One of the greatest challenges for security cameras is capturing clear usable video in low light applications, yet external illumination is often overlooked in security systems. If there is no light, there is no video. Without a proper illumination source, a security camera will only yield dark grainy footage, useless for incident review, suspect identification, event detection, and incident prevention. Many modern cameras utilize built-in LEDs, but that lighting may not be optimal for every setting of the camera. For example, a camera’s built-in IR LEDs may only emit a 30-degree field of illumination, while the camera lens field-of-view is 90 degrees. This can create “hot spots” in the middle of the camera’s view, which can white-out images, making them unusable. By contrast, external illuminators have a larger selection for FOVs and lighting distances to provide the exact amount of light needed for each individual application.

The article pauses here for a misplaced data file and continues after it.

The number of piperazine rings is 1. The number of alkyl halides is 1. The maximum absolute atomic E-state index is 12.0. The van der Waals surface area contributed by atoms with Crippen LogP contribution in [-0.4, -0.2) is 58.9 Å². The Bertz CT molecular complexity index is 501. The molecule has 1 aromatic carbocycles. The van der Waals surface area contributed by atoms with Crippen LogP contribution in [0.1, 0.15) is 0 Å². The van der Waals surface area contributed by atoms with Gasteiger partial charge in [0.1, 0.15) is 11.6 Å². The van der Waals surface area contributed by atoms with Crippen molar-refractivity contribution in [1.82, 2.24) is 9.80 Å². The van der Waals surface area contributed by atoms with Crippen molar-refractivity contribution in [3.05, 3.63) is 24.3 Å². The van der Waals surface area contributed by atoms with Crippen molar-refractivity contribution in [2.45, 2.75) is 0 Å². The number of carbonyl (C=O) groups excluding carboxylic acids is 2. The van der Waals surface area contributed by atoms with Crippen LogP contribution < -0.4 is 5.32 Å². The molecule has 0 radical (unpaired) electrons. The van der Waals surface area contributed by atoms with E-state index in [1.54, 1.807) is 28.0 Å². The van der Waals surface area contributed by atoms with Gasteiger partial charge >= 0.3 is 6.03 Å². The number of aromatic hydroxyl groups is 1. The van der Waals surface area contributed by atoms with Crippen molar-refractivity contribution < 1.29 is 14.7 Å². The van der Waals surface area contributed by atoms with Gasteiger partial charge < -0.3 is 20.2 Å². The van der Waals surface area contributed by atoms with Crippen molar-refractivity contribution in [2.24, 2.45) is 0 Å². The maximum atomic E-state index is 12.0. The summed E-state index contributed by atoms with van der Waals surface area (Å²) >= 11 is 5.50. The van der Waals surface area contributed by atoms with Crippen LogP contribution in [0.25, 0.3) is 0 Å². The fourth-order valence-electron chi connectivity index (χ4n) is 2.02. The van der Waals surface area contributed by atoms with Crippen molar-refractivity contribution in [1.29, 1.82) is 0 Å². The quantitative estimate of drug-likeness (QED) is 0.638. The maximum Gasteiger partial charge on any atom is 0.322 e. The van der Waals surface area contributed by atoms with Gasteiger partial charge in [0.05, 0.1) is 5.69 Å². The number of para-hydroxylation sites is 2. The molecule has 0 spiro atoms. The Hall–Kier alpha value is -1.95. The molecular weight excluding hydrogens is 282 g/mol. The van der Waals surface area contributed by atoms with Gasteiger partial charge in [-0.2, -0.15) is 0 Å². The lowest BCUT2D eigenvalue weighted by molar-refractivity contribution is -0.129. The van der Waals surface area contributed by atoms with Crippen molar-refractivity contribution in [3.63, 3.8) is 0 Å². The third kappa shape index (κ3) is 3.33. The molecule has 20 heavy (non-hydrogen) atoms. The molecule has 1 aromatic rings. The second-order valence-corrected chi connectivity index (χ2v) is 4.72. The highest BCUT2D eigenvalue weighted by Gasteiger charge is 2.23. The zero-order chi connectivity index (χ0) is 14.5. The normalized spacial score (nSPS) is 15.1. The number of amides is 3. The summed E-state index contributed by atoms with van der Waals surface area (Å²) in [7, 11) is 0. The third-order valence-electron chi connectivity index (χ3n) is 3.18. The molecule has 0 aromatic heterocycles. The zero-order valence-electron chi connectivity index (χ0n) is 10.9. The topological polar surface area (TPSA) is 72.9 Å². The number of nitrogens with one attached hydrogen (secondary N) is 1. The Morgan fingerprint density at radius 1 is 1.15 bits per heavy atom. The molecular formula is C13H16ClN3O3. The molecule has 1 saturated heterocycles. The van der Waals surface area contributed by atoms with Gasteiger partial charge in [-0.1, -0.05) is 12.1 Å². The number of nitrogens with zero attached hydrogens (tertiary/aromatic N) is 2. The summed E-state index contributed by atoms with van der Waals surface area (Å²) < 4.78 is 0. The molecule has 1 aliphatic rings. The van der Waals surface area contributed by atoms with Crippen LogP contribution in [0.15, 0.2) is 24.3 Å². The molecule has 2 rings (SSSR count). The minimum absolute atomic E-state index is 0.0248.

Editor Summary

As our Expert Panelists point out, overlooked factors in a system installation can include the basics such as understanding precisely the needs and expectations of the customer, or identifying the desired goal of a system. Other problems might include lack of communication among team members or inadequate training of staff. Building occupants should be involved throughout the process, and don’t forget the need for ongoing maintenance. Finally, system installers should consider the benefits of additional components such as audio or extra lighting. Applying these insights to real-world installations will improve results for integrators and end user customers.